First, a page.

When it comes to endoscopy studies, controlling camera exposure is a key component for getting the best quality study images.
What is exposure?
Exposure refers to the amount of light taken in by a camera to produce an image. There needs to be a light source to capture a photo. In standard photography, photographers use the sun or studio lighting as their light source and adjust their camera’s exposure settings accordingly. This can be done in one of three ways:
Opening or closing the iris of the lens to allow more or less light to pass through to the sensor.
Increasing or decreasing the sensitivity of the of the sensor. This is commonly referred to as ISO, and is only present in digital cameras.
Increasing or decreasing the cameras shutter speed. Lower shutter speeds let more light in but take longer to produce an image.
Typically in standard photography, higher end cameras with interchangeable lenses will use a combination of the three above techniques to control exposure. Additionally, more expensive cameras have physically larger sensors allowing higher image sensitivity.
Because there is no ambient light inside the human body, clinicians must rely on the light source of their endoscope to capture images. Generally speaking, the more light used, the easier it will be to control image exposure. Most endoscopic cameras allow for exposure control through automatic exposure.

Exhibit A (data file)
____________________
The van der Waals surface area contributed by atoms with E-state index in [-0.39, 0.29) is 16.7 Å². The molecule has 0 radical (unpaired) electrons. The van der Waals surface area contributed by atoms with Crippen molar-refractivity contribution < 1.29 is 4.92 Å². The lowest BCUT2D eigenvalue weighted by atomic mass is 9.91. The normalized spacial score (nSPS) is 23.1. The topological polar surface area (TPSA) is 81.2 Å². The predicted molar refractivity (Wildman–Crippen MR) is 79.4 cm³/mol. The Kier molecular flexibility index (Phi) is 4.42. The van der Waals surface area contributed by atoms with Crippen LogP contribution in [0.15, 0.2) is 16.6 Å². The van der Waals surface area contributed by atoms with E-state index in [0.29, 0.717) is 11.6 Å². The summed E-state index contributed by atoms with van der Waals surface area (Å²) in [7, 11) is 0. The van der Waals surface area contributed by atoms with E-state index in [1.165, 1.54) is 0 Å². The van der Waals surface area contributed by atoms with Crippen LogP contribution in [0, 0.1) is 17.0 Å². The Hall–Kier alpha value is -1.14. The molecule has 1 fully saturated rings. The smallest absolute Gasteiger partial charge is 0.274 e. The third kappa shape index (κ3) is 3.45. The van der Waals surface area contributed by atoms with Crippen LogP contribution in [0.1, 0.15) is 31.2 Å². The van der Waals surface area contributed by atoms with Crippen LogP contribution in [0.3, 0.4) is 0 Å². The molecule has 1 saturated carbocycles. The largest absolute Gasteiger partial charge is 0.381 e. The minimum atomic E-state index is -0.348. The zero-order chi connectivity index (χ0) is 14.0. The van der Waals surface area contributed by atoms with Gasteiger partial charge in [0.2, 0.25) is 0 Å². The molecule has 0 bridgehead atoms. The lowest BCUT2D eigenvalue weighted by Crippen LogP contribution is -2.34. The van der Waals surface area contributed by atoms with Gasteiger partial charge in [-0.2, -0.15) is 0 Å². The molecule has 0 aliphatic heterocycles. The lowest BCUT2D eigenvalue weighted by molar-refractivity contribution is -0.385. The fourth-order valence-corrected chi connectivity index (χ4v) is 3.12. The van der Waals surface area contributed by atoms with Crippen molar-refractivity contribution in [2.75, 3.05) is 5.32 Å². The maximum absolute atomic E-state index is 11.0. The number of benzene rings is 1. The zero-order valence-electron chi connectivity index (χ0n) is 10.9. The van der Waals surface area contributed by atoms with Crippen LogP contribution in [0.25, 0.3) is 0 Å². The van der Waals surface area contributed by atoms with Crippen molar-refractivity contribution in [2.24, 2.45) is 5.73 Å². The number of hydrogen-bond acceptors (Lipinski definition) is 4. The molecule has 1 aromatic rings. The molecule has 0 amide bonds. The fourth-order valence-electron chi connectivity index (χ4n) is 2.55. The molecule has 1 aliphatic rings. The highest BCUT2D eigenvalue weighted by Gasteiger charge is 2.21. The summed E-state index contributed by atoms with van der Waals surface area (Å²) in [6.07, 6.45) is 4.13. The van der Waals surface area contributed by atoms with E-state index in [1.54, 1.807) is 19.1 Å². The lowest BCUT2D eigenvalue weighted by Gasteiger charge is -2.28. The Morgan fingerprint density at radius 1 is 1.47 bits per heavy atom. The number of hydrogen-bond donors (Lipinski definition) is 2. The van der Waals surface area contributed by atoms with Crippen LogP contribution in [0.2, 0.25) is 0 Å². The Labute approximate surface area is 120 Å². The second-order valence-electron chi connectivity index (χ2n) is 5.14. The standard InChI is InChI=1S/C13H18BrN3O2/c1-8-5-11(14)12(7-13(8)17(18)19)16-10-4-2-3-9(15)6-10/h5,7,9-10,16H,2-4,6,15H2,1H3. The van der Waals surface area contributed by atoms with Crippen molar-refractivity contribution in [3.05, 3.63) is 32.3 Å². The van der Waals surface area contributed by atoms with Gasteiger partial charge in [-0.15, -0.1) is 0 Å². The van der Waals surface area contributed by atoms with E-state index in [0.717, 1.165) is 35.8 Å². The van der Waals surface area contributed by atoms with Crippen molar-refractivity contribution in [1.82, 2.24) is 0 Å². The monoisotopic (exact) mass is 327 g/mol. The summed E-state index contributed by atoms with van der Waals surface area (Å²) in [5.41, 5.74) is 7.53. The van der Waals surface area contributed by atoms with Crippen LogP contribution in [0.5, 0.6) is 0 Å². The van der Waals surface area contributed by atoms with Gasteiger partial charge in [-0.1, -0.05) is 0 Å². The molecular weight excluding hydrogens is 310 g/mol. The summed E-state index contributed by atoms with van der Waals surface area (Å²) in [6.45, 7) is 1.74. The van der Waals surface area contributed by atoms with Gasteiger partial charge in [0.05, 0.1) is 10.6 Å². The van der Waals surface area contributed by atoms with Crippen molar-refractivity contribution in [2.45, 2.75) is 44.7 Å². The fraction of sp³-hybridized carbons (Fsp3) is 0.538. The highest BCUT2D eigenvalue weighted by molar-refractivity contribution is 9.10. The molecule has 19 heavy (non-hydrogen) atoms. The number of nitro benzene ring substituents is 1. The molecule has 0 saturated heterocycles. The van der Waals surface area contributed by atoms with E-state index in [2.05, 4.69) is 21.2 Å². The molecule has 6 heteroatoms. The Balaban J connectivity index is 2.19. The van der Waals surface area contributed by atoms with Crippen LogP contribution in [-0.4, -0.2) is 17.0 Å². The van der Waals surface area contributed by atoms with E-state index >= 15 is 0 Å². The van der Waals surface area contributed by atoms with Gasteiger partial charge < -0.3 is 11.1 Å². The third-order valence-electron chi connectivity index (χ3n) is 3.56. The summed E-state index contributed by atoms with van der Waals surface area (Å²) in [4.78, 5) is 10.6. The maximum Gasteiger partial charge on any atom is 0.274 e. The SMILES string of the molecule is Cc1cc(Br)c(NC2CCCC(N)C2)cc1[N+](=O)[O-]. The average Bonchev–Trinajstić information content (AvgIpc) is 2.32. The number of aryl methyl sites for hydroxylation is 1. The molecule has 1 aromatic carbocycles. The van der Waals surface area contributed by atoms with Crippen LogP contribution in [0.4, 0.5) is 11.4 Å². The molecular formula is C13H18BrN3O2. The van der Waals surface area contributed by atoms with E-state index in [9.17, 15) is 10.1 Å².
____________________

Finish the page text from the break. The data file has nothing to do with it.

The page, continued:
What is automatic exposure?
Automatic exposure is when the camera attempts to adjust exposure settings automatically
based on the amount of light in a study. If a study is too dark, the camera will try to compensate for this by increasing the ISO. Automatic exposure is great for beginners as it allows the clinician to focus on the study and not worry about the camera settings. However, it does have its drawbacks. The higher the ISO value used, the more noise will be present in an image, reducing its quality. If the light source is not adequate, an image will become overly grainy and generally unusable in a FEES report. Another issue with automatic exposure is dealing with swallow white out.
What is swallow white out?
Swallow white out occurs when the epiglottis folds down over the tracea and the tongue squeezes against the endoscope, reducing the distance the light can travel. This results in a completely overexposed image until the swallowing motion is completed. Due to the extreme change in lighting, automatic exposure endoscopy cameras will take some time to readjust their settings, resulting in an underexposed image that does not allow a clinician to capture the movement of the epiglottis completing the swallowing motion. The only way to overcome this limitation is to manually control the exposure of the camera.
This is why PatCom Medical is moving towards using endoscopy cameras that allow dynamic switching between automatic and manual exposure, giving the clinician the ability to capture every part of a swallowing study. To capture the movement of the epiglottis, switch your camera to manual mode and lock the exposure settings before a swallow occurs. This eliminates rapid underexposure after a swallow white out, allowing a clinician to see the tracea earlier which helps you detect aspiration better and offering a more complete study.